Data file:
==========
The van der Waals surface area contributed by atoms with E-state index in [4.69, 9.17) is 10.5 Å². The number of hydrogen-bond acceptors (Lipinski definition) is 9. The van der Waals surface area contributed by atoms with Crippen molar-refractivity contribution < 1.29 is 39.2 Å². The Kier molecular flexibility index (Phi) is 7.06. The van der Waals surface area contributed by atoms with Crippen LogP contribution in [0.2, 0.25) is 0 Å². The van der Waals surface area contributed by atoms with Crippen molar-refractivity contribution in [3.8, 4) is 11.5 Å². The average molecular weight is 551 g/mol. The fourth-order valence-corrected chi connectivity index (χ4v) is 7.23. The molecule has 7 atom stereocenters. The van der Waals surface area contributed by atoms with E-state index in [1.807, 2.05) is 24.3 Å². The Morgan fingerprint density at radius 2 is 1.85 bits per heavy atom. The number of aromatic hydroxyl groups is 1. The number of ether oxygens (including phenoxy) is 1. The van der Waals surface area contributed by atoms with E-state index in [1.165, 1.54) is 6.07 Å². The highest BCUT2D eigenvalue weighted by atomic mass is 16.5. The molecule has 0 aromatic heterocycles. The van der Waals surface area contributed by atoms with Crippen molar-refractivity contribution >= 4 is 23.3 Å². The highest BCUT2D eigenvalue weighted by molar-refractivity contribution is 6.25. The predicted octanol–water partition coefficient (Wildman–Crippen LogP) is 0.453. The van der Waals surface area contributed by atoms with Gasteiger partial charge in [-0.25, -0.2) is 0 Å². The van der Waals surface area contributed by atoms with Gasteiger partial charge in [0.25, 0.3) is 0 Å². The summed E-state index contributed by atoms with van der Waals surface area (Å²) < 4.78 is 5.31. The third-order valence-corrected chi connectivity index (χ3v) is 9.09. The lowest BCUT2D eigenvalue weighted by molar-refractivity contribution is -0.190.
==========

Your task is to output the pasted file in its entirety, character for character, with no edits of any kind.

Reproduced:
The van der Waals surface area contributed by atoms with E-state index in [4.69, 9.17) is 10.5 Å². The number of hydrogen-bond acceptors (Lipinski definition) is 9. The van der Waals surface area contributed by atoms with Crippen molar-refractivity contribution < 1.29 is 39.2 Å². The Kier molecular flexibility index (Phi) is 7.06. The van der Waals surface area contributed by atoms with Crippen LogP contribution in [0.2, 0.25) is 0 Å². The van der Waals surface area contributed by atoms with Crippen molar-refractivity contribution in [3.8, 4) is 11.5 Å². The average molecular weight is 551 g/mol. The fourth-order valence-corrected chi connectivity index (χ4v) is 7.23. The molecule has 7 atom stereocenters. The van der Waals surface area contributed by atoms with E-state index in [1.807, 2.05) is 24.3 Å². The Morgan fingerprint density at radius 2 is 1.85 bits per heavy atom. The number of aromatic hydroxyl groups is 1. The number of ether oxygens (including phenoxy) is 1. The van der Waals surface area contributed by atoms with E-state index in [1.165, 1.54) is 6.07 Å². The highest BCUT2D eigenvalue weighted by atomic mass is 16.5. The molecule has 0 aromatic heterocycles. The van der Waals surface area contributed by atoms with Crippen molar-refractivity contribution >= 4 is 23.3 Å². The highest BCUT2D eigenvalue weighted by molar-refractivity contribution is 6.25. The predicted octanol–water partition coefficient (Wildman–Crippen LogP) is 0.453. The van der Waals surface area contributed by atoms with Gasteiger partial charge in [-0.25, -0.2) is 0 Å². The van der Waals surface area contributed by atoms with Gasteiger partial charge in [0.25, 0.3) is 0 Å². The summed E-state index contributed by atoms with van der Waals surface area (Å²) < 4.78 is 5.31. The third-order valence-corrected chi connectivity index (χ3v) is 9.09. The lowest BCUT2D eigenvalue weighted by molar-refractivity contribution is -0.190.